Geography and climate
February 26th, 2009 by thesuper

Physical map of Turkey.
Main article: Geography of Turkey
Satellite image of the Bosphorus, the Black Sea, the Sea of Marmara and the city of Istanbul.
Mount Ararat (A’r ‘Da”) – the highest peak in Turkey.
Turkey is a transcontinental Eurasian country. The Asian Turkey (made up largely of Anatolia), which includes 97 of the country, separates European Turkey by the Bosphorus, the Sea of Marmara and the Dardanelles (which together form a link between the Black Sea and the Mediterranean). The European Turkey (Rumelia in the Balkan peninsula) includes 3 of the country. The territory of Turkey has more than 1600 km long and 800 kilometers wide, with a roughly rectangular shape. The surface of turkey occupies 783,562 square km, of whom 755,688 are in Southwest Asia and 23,764 square kilometers in Europe, Turkey is the 37th largest country in the world and is the size of France and the UK together . Turkey is surrounded by seas on three sides: the Aegean Sea, west, north to the Black Sea and the Mediterranean Sea to the south. Turkey also contains the Sea of Marmara in the northwest.
The European section of Turkey, in the northwest, is the Rumelia, which form the borders of Turkey with Greece and Bulgaria. The Asian part of the country, Anatolia (also known as Asia Minor), consists of a high central plateau with narrow coastal plains. Eastern turkey has a more mountainous landscape, and contains the sources of rivers like the Euphrates, Tigris and Aras, and houses the Lake Van and Mount Ararat, the highest point in Turkey at 5165 meters.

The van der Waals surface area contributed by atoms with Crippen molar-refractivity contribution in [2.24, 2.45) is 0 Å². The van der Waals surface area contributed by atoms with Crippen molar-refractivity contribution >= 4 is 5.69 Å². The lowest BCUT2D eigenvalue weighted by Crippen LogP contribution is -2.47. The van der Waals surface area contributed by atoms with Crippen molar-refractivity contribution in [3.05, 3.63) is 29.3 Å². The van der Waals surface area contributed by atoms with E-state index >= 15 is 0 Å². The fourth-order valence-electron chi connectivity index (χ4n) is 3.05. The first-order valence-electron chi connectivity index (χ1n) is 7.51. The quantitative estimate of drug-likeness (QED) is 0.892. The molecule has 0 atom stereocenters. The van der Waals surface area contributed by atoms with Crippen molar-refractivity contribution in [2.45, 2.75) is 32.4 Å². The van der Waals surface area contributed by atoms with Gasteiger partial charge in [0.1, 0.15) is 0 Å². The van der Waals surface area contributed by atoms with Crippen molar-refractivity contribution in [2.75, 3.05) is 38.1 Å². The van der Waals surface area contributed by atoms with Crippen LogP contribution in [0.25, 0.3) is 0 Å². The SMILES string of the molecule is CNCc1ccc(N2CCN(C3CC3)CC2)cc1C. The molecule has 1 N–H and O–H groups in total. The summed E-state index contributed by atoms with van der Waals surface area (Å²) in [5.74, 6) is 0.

The Anatolia region is about one sixth of the total area of Turkey. As a general trend, the Anatolian plateau to the interior becomes increasingly rugged as it progresses eastward.
Turkey’s varied landscapes are the product of complex earth movements that have shaped the region for thousands of years and still manifest themselves in frequent earthquakes and occasional volcanic eruptions. The Bosporus and the Dardanelles owe their existence to the fault running through Turkey that led to the creation of the Black Sea. It was an earthquake in the north line of the country from west to east, causing a big earthquake in 1999.
The coastal areas of Turkey bordering the Mediterranean Sea have a temperate Mediterranean climate, with hot, dry summers and wet and cold winters. Conditions can be much more severe in the most arid interior. The mountains near the coast prevent Mediterranean climatic influence into the interior, giving the central Anatolian plateau continental climate with sharply contrasting seasons. Winters on the plateau are especially severe. Temperatures of -30 C to -40 C can occur in the mountainous east, and snow may be present on the ground 120 days a year. In the west, average winter temperatures are below 1 C. Summers are hot and dry, with temperatures in general above 30 C in the day. The average annual rainfall is about 400 millimeters. The driest regions are the Konya plain, where annual precipitation is often less than 300 millimeters. In general, May is the wettest months, while July and August are the driest.

Get more:

Comments are closed

»  Substance:WordPress   »  Style:Ahren Ahimsa